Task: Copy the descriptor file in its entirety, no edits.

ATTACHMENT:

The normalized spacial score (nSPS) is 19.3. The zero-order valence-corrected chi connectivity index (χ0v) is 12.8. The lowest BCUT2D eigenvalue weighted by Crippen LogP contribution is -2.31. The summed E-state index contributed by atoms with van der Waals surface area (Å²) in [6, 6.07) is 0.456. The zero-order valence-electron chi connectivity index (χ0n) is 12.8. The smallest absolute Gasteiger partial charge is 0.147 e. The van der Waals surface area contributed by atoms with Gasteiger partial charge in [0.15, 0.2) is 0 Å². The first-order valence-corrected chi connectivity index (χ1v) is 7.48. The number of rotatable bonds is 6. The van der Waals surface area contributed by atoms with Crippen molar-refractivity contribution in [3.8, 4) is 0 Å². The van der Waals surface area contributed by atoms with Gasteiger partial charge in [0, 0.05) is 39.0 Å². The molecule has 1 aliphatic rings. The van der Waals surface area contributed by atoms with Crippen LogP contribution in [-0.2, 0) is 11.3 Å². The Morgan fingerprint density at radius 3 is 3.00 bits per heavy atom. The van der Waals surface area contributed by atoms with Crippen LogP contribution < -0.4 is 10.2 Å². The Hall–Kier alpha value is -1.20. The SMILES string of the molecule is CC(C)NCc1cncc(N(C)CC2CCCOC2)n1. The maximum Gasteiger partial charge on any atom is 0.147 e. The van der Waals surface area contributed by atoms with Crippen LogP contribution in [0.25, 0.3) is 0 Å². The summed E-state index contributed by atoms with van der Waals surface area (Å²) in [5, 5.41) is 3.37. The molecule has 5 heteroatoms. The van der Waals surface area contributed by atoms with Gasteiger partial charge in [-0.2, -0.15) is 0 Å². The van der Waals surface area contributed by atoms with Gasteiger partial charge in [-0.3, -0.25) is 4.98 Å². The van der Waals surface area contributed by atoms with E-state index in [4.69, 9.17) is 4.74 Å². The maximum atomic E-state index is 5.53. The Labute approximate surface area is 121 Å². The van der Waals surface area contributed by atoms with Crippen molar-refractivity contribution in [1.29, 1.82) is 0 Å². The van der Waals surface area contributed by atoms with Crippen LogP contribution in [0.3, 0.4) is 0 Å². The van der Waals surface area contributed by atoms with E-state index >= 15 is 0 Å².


The normalized spacial score (nSPS) is 19.3. The zero-order valence-corrected chi connectivity index (χ0v) is 12.8. The lowest BCUT2D eigenvalue weighted by Crippen LogP contribution is -2.31. The summed E-state index contributed by atoms with van der Waals surface area (Å²) in [6, 6.07) is 0.456. The zero-order valence-electron chi connectivity index (χ0n) is 12.8. The smallest absolute Gasteiger partial charge is 0.147 e. The van der Waals surface area contributed by atoms with Gasteiger partial charge in [0.15, 0.2) is 0 Å². The first-order valence-corrected chi connectivity index (χ1v) is 7.48. The number of rotatable bonds is 6. The van der Waals surface area contributed by atoms with Crippen molar-refractivity contribution in [3.8, 4) is 0 Å². The van der Waals surface area contributed by atoms with Gasteiger partial charge in [0, 0.05) is 39.0 Å². The molecule has 1 aliphatic rings. The van der Waals surface area contributed by atoms with Crippen LogP contribution in [-0.2, 0) is 11.3 Å². The Morgan fingerprint density at radius 3 is 3.00 bits per heavy atom. The van der Waals surface area contributed by atoms with Crippen LogP contribution < -0.4 is 10.2 Å². The Hall–Kier alpha value is -1.20. The SMILES string of the molecule is CC(C)NCc1cncc(N(C)CC2CCCOC2)n1. The maximum Gasteiger partial charge on any atom is 0.147 e. The van der Waals surface area contributed by atoms with Crippen LogP contribution in [0.25, 0.3) is 0 Å². The summed E-state index contributed by atoms with van der Waals surface area (Å²) in [5, 5.41) is 3.37. The molecule has 5 heteroatoms. The van der Waals surface area contributed by atoms with Gasteiger partial charge in [-0.2, -0.15) is 0 Å². The van der Waals surface area contributed by atoms with Gasteiger partial charge in [-0.3, -0.25) is 4.98 Å². The van der Waals surface area contributed by atoms with E-state index in [4.69, 9.17) is 4.74 Å². The maximum atomic E-state index is 5.53. The Labute approximate surface area is 121 Å². The van der Waals surface area contributed by atoms with Crippen molar-refractivity contribution in [1.29, 1.82) is 0 Å². The van der Waals surface area contributed by atoms with Crippen LogP contribution in [0.3, 0.4) is 0 Å². The van der Waals surface area contributed by atoms with E-state index >= 15 is 0 Å².